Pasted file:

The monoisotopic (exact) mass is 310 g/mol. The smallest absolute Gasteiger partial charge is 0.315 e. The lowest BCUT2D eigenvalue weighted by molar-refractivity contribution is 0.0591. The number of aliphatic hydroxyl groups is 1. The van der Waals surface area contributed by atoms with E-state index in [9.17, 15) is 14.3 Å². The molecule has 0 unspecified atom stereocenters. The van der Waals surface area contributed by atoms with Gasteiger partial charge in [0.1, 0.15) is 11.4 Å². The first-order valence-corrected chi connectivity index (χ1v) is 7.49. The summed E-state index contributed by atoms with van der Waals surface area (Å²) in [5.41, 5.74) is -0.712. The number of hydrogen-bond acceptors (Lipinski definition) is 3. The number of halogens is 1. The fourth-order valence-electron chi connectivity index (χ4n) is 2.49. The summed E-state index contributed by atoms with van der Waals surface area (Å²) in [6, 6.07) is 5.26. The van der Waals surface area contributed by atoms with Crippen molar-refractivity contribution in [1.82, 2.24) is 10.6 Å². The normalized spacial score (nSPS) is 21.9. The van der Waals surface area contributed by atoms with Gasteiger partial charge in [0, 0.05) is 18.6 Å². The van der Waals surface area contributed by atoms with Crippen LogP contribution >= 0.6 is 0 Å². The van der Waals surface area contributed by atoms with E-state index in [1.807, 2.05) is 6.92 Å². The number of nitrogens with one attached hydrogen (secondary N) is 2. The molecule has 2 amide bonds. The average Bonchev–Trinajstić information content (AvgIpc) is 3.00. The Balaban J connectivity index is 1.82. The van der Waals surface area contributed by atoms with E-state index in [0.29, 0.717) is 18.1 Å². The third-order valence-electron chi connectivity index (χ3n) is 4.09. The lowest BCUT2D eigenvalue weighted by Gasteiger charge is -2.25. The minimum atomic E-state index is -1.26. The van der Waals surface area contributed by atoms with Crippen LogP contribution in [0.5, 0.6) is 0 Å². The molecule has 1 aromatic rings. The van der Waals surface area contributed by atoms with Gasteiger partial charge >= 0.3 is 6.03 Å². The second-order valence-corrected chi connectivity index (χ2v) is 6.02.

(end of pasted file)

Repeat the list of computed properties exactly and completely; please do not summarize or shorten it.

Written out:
The monoisotopic (exact) mass is 310 g/mol. The smallest absolute Gasteiger partial charge is 0.315 e. The lowest BCUT2D eigenvalue weighted by molar-refractivity contribution is 0.0591. The number of aliphatic hydroxyl groups is 1. The van der Waals surface area contributed by atoms with E-state index in [9.17, 15) is 14.3 Å². The molecule has 0 unspecified atom stereocenters. The van der Waals surface area contributed by atoms with Gasteiger partial charge in [0.1, 0.15) is 11.4 Å². The first-order valence-corrected chi connectivity index (χ1v) is 7.49. The summed E-state index contributed by atoms with van der Waals surface area (Å²) in [5.41, 5.74) is -0.712. The number of hydrogen-bond acceptors (Lipinski definition) is 3. The number of halogens is 1. The fourth-order valence-electron chi connectivity index (χ4n) is 2.49. The summed E-state index contributed by atoms with van der Waals surface area (Å²) in [6, 6.07) is 5.26. The van der Waals surface area contributed by atoms with Crippen molar-refractivity contribution in [1.82, 2.24) is 10.6 Å². The normalized spacial score (nSPS) is 21.9. The van der Waals surface area contributed by atoms with Gasteiger partial charge in [0, 0.05) is 18.6 Å². The van der Waals surface area contributed by atoms with Crippen LogP contribution >= 0.6 is 0 Å². The van der Waals surface area contributed by atoms with E-state index in [1.807, 2.05) is 6.92 Å². The number of nitrogens with one attached hydrogen (secondary N) is 2. The molecule has 2 amide bonds. The average Bonchev–Trinajstić information content (AvgIpc) is 3.00. The Balaban J connectivity index is 1.82. The van der Waals surface area contributed by atoms with E-state index in [0.29, 0.717) is 18.1 Å². The third-order valence-electron chi connectivity index (χ3n) is 4.09. The lowest BCUT2D eigenvalue weighted by Gasteiger charge is -2.25. The minimum atomic E-state index is -1.26. The van der Waals surface area contributed by atoms with Crippen LogP contribution in [0.5, 0.6) is 0 Å². The molecule has 1 aromatic rings. The van der Waals surface area contributed by atoms with Gasteiger partial charge >= 0.3 is 6.03 Å². The second-order valence-corrected chi connectivity index (χ2v) is 6.02.